When discussing lipids and cholesterol the public, in particular, has been educated to the fact that the cholesterol is divided into several different types based on where it settles in a test tube after being spun in a centrifuge. The good cholesterol or HDL (high density lipoprotein) is said to be healthy and protective while the LDL (low density lipoproteins) are felt to be detrimental to your health. For years now we have been striving to lower the LDL cholesterol by eating correctly, exercising and when necessary taking medications such as statins. At the same time we are trying to raise our HDL, or protective cholesterol, by exercising. The higher your HDL cholesterol is, and the lower your LDL cholesterol is, your risks of not having a cardiovascular event improve.
In reality we know that HDL cholesterol carries bad cholesterol away from the blood vessel walls and deposits it in the liver where it is broken down and removed. HDL is like a convoy of trucks ferrying your cholesterol away from vital places. The LDL cholesterol does just the opposite, carrying unwanted lipids to the vessel walls and depositing them there.
Just when we were getting comfortable with this concept, researchers at many institutions were able to break the LDL or bad cholesterol down into even more discrete groups. Apparently the large fluffy type of LDL is now considered beneficial. At the same time they have broken the HDL or protective cholesterol down into smaller divisions with some types being “broken” and causing inflammation in the artery walls leading to heart attacks and strokes.
Dr. Stanley Hazen, MD of the Cleveland Clinic’s Lemer Research Institution is one of the cardiologists promoting the concept of existing “broken” HDL which is damaging to our vessels and bodies. Hazen’s research shows that in people with heart disease, about 1 in 5 HDL particles in the artery wall are dysfunctional. People who have more of this dysfunctional HDL are at higher risk of heart disease, independent of the well-known risk factors such as age, diabetes, smoking and blood pressure. This dysfunctional HDL is very hard for a lab to detect.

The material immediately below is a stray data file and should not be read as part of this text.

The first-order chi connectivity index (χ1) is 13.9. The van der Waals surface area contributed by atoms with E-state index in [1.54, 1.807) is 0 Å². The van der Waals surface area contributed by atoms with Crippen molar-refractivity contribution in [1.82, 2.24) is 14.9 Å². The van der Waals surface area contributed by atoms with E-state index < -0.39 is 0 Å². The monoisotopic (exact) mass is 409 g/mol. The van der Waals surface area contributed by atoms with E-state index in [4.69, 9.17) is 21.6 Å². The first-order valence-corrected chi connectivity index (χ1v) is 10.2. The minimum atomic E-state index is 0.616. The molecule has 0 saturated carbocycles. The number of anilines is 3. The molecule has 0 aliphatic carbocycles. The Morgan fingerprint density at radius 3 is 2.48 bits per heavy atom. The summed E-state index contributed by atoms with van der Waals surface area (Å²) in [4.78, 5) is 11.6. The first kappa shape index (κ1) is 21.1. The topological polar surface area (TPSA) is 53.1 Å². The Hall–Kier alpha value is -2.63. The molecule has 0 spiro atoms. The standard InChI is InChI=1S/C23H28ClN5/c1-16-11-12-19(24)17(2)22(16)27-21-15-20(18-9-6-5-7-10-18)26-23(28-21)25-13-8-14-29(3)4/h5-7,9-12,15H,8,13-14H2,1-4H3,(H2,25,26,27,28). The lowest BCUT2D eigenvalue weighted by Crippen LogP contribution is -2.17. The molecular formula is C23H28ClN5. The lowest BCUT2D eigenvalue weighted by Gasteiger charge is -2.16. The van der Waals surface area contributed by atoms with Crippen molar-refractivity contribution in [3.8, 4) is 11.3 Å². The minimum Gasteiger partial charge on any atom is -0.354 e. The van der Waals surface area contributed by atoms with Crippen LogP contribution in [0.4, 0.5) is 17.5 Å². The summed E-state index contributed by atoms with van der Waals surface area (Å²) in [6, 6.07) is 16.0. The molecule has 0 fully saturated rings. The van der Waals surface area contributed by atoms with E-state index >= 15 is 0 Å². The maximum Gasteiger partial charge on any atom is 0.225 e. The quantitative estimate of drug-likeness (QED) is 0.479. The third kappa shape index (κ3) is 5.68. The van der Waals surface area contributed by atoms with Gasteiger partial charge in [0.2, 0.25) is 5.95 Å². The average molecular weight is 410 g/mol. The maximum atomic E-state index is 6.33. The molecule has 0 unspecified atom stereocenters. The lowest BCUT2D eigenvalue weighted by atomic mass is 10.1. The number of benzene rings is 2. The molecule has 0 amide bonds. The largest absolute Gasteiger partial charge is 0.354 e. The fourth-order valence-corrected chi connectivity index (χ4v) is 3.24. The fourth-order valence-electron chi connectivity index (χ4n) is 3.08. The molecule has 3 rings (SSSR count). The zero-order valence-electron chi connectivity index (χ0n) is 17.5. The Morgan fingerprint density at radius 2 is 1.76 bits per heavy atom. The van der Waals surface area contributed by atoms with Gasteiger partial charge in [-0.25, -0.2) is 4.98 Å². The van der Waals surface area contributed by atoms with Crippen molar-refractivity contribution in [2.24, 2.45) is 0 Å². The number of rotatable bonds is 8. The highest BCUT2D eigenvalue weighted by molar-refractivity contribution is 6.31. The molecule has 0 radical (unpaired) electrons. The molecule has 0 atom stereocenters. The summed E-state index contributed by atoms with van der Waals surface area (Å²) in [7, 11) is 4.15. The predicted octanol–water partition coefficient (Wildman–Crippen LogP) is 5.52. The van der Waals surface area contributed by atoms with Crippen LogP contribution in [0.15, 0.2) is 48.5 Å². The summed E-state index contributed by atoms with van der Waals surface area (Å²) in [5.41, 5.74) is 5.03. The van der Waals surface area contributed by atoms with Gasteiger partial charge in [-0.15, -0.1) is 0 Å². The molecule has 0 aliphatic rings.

Dr. Hazen was part of a team that developed the MPO or myeloperoxidase blood level as a marker of plaque buildup in artery walls as a result of dysfunctional HDL and other risk elements. High myeloperoxidase levels are associated with inflammation and damage to the vessel walls resulting in increased risks of heart attack and stroke. The MPO test is licensed and copyrighted to the Cleveland Clinic and only available through the Cleveland Heart Labs program.
We offer the Cleveland Heart Lab panel of tests as part of the cardiovascular risk assessment we present to individuals who do not have cardiovascular or cerebrovascular disease. It is the only panel of tests that offers the Myeloperoxidase Level. If interested please ask about this panel at your next visit.
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